The International Business Times reports:

A powerful malware, dubbed Triton or Trisis, which allows hackers to gain remote access to energy facilities’ safety systems, has reportedly been accidentally leaked online for anyone to download. The malware is considered by some experts to be a next-generation cyberweapon and has already been used in December 2017 to shut down an oil and gas facility in the Middle East.

According to research from multiple cybersecurity firms including FireEye, Dragos, Symantec and Trend Micro, the malware is likely created by a nation-state and targets safety systems of industrial control systems (ICS). Triton specifically targets the safety instrument system (SIS) produced by Schneider Electric’s Triconex.

Triton can reportedly allow hackers to dismantle safety systems that can lead to the breakdown of machinery or even cause explosions. Quoting three anonymous sources, Cyberscoop reported that the malware’s framework was inadvertently posted to VirusTotal inadvertently by Schneider Electric. The malware has reportedly been publicly available since 22 December and could even have been downloaded by anyone.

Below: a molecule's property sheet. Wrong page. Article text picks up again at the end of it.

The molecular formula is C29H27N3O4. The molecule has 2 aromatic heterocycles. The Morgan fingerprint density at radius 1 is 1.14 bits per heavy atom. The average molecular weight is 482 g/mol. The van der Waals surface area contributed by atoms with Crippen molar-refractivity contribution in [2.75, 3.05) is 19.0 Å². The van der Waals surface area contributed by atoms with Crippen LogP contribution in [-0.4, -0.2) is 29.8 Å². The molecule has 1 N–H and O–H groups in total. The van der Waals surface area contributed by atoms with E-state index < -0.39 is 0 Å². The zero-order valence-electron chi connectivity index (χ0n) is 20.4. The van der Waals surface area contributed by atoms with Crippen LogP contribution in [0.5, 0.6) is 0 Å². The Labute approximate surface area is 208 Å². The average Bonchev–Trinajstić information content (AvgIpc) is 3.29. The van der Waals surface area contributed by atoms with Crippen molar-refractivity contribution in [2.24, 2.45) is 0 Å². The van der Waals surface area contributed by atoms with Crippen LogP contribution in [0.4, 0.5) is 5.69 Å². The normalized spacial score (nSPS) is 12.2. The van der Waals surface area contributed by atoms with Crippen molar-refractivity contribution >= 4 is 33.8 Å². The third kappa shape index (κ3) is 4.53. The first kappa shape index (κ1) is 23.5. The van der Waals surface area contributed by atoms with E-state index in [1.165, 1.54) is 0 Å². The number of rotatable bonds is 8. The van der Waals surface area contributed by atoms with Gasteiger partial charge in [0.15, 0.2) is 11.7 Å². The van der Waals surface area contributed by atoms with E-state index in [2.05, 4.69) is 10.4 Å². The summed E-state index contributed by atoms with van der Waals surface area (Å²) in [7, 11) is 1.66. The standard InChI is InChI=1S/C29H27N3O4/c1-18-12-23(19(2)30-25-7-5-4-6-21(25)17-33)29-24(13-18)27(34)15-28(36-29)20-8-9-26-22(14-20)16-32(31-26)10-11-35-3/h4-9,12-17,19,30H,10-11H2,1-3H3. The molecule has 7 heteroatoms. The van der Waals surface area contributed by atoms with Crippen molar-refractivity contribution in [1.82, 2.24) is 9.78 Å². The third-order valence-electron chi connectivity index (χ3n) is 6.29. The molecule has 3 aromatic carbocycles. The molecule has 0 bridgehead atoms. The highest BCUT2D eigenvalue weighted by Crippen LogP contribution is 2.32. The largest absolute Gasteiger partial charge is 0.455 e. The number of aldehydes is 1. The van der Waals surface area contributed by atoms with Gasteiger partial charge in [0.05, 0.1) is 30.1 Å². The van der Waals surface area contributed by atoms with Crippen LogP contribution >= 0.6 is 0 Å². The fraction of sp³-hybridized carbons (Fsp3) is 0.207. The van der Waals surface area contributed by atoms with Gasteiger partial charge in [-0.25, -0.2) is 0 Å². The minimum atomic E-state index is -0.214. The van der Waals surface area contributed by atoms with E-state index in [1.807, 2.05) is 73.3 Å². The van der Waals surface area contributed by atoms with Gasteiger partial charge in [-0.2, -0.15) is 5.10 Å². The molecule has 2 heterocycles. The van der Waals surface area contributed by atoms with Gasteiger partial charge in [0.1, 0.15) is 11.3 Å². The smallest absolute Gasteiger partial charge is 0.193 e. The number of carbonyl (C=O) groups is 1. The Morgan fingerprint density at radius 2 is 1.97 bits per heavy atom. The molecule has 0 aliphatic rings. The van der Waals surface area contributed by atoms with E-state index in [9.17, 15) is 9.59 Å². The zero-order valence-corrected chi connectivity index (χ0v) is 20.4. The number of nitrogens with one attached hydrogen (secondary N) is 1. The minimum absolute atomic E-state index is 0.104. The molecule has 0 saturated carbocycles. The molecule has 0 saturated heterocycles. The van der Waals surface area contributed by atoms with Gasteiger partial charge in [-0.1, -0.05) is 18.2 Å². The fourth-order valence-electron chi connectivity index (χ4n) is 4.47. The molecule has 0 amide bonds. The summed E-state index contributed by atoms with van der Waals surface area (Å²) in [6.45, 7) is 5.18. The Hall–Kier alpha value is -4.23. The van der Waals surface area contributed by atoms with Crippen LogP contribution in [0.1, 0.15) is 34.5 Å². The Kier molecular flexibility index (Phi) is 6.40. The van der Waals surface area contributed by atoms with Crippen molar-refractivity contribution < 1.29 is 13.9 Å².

How does such dangerous malware accidentally leak online? Someone was either extremely careless, or there was nothing accidental about this at all.

Successful attacks against critical infrastructure operators may very well prove devastating in the event of an actual global military conflict. Malware like Triton and others are not just used for gaining access to systems, but are military-grade tools developed by nation states.